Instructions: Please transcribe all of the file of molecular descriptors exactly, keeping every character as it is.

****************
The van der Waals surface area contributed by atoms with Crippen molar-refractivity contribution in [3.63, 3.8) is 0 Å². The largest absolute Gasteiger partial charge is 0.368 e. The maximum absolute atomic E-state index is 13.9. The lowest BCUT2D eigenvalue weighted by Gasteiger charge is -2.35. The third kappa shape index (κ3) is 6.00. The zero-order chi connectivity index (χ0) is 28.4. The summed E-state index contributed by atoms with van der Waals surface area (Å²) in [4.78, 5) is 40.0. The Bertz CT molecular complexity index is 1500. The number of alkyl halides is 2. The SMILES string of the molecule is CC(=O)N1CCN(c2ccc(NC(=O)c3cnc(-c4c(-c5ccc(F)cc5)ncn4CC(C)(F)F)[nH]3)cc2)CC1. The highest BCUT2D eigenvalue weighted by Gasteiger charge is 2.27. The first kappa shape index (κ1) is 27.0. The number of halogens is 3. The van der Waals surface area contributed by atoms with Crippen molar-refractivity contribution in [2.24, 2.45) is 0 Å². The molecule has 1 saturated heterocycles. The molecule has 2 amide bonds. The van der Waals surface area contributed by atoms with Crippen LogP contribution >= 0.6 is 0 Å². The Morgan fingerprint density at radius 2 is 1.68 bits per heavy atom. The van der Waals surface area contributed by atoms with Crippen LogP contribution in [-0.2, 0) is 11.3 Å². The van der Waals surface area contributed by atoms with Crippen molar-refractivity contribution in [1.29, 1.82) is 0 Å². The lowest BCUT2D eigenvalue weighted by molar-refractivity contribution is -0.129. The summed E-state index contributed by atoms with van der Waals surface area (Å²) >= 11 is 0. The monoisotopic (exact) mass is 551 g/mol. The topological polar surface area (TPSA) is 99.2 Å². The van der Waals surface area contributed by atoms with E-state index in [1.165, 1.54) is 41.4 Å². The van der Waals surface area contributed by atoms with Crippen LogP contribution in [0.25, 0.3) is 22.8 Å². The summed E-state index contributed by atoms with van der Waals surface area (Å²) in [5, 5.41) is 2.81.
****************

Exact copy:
The van der Waals surface area contributed by atoms with Crippen molar-refractivity contribution in [3.63, 3.8) is 0 Å². The largest absolute Gasteiger partial charge is 0.368 e. The maximum absolute atomic E-state index is 13.9. The lowest BCUT2D eigenvalue weighted by Gasteiger charge is -2.35. The third kappa shape index (κ3) is 6.00. The zero-order chi connectivity index (χ0) is 28.4. The summed E-state index contributed by atoms with van der Waals surface area (Å²) in [4.78, 5) is 40.0. The Bertz CT molecular complexity index is 1500. The number of alkyl halides is 2. The SMILES string of the molecule is CC(=O)N1CCN(c2ccc(NC(=O)c3cnc(-c4c(-c5ccc(F)cc5)ncn4CC(C)(F)F)[nH]3)cc2)CC1. The highest BCUT2D eigenvalue weighted by Gasteiger charge is 2.27. The first kappa shape index (κ1) is 27.0. The number of halogens is 3. The van der Waals surface area contributed by atoms with Crippen molar-refractivity contribution in [2.24, 2.45) is 0 Å². The molecule has 1 saturated heterocycles. The molecule has 2 amide bonds. The van der Waals surface area contributed by atoms with Crippen LogP contribution >= 0.6 is 0 Å². The Morgan fingerprint density at radius 2 is 1.68 bits per heavy atom. The van der Waals surface area contributed by atoms with Crippen LogP contribution in [-0.2, 0) is 11.3 Å². The van der Waals surface area contributed by atoms with Crippen molar-refractivity contribution in [1.29, 1.82) is 0 Å². The lowest BCUT2D eigenvalue weighted by molar-refractivity contribution is -0.129. The summed E-state index contributed by atoms with van der Waals surface area (Å²) >= 11 is 0. The monoisotopic (exact) mass is 551 g/mol. The topological polar surface area (TPSA) is 99.2 Å². The van der Waals surface area contributed by atoms with E-state index in [1.165, 1.54) is 41.4 Å². The van der Waals surface area contributed by atoms with Crippen LogP contribution in [0.25, 0.3) is 22.8 Å². The summed E-state index contributed by atoms with van der Waals surface area (Å²) in [5, 5.41) is 2.81.